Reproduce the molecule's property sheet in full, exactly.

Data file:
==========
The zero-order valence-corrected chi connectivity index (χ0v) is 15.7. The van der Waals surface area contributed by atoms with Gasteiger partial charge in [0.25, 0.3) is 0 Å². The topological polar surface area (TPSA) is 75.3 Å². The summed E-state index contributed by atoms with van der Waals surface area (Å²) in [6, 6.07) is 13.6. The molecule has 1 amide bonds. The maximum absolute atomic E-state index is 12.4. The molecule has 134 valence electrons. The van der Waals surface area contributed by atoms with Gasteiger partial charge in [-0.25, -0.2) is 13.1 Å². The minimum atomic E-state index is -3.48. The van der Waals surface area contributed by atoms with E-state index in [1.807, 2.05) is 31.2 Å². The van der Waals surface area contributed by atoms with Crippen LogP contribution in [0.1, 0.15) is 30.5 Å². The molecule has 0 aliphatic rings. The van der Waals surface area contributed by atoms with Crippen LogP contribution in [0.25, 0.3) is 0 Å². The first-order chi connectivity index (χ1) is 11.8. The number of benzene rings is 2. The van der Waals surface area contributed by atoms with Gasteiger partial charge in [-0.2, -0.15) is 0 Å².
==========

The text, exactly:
The zero-order valence-corrected chi connectivity index (χ0v) is 15.7. The van der Waals surface area contributed by atoms with Gasteiger partial charge in [0.25, 0.3) is 0 Å². The topological polar surface area (TPSA) is 75.3 Å². The summed E-state index contributed by atoms with van der Waals surface area (Å²) in [6, 6.07) is 13.6. The molecule has 1 amide bonds. The maximum absolute atomic E-state index is 12.4. The molecule has 134 valence electrons. The van der Waals surface area contributed by atoms with Gasteiger partial charge in [-0.25, -0.2) is 13.1 Å². The minimum atomic E-state index is -3.48. The van der Waals surface area contributed by atoms with E-state index in [1.807, 2.05) is 31.2 Å². The van der Waals surface area contributed by atoms with Crippen LogP contribution in [0.1, 0.15) is 30.5 Å². The molecule has 0 aliphatic rings. The van der Waals surface area contributed by atoms with Crippen LogP contribution in [0.25, 0.3) is 0 Å². The first-order chi connectivity index (χ1) is 11.8. The number of benzene rings is 2. The van der Waals surface area contributed by atoms with Gasteiger partial charge in [-0.2, -0.15) is 0 Å².